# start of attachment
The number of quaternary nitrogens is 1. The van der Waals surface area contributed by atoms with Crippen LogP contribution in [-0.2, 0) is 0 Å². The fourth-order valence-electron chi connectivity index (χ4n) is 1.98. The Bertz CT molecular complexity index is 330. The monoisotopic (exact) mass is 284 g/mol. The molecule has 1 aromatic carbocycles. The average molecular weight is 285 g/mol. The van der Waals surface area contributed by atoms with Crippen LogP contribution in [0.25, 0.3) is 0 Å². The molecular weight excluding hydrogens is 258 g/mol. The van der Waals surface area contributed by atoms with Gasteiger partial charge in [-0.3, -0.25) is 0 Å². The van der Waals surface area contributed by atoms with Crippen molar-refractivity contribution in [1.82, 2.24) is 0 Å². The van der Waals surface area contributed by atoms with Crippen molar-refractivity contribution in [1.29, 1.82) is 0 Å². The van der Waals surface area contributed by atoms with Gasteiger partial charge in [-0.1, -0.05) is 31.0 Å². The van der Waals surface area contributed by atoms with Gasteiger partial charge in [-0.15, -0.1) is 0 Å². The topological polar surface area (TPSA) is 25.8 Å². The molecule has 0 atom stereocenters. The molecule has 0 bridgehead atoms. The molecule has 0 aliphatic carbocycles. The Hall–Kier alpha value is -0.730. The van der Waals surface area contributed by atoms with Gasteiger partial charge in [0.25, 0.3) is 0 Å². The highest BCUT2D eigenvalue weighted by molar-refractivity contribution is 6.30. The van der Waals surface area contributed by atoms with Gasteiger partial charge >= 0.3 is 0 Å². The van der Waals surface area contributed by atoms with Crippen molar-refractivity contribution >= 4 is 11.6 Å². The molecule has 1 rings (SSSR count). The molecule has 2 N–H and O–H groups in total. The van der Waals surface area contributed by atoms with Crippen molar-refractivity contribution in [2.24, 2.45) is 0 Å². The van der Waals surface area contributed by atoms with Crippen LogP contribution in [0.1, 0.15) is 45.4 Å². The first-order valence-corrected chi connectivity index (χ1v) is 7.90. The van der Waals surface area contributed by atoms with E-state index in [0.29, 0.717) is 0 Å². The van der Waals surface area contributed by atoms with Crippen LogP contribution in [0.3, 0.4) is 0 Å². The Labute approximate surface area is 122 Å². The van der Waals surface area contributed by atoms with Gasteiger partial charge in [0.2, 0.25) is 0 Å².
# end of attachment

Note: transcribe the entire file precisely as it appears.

The number of quaternary nitrogens is 1. The van der Waals surface area contributed by atoms with Crippen LogP contribution in [-0.2, 0) is 0 Å². The fourth-order valence-electron chi connectivity index (χ4n) is 1.98. The Bertz CT molecular complexity index is 330. The monoisotopic (exact) mass is 284 g/mol. The molecule has 1 aromatic carbocycles. The average molecular weight is 285 g/mol. The van der Waals surface area contributed by atoms with Crippen LogP contribution in [0.25, 0.3) is 0 Å². The molecular weight excluding hydrogens is 258 g/mol. The van der Waals surface area contributed by atoms with Gasteiger partial charge in [-0.3, -0.25) is 0 Å². The van der Waals surface area contributed by atoms with Crippen molar-refractivity contribution in [1.82, 2.24) is 0 Å². The van der Waals surface area contributed by atoms with Crippen molar-refractivity contribution in [1.29, 1.82) is 0 Å². The van der Waals surface area contributed by atoms with Gasteiger partial charge in [-0.1, -0.05) is 31.0 Å². The van der Waals surface area contributed by atoms with Gasteiger partial charge in [-0.15, -0.1) is 0 Å². The topological polar surface area (TPSA) is 25.8 Å². The molecule has 0 atom stereocenters. The molecule has 0 bridgehead atoms. The molecule has 0 aliphatic carbocycles. The Hall–Kier alpha value is -0.730. The van der Waals surface area contributed by atoms with Gasteiger partial charge in [0.25, 0.3) is 0 Å². The highest BCUT2D eigenvalue weighted by molar-refractivity contribution is 6.30. The van der Waals surface area contributed by atoms with Gasteiger partial charge >= 0.3 is 0 Å². The van der Waals surface area contributed by atoms with Crippen molar-refractivity contribution >= 4 is 11.6 Å². The molecule has 1 rings (SSSR count). The molecule has 2 N–H and O–H groups in total. The van der Waals surface area contributed by atoms with Crippen molar-refractivity contribution in [2.24, 2.45) is 0 Å². The van der Waals surface area contributed by atoms with Crippen LogP contribution in [0.1, 0.15) is 45.4 Å². The first-order valence-corrected chi connectivity index (χ1v) is 7.90. The van der Waals surface area contributed by atoms with E-state index in [0.29, 0.717) is 0 Å². The van der Waals surface area contributed by atoms with Crippen LogP contribution in [0.3, 0.4) is 0 Å². The Labute approximate surface area is 122 Å². The van der Waals surface area contributed by atoms with Gasteiger partial charge in [0.2, 0.25) is 0 Å².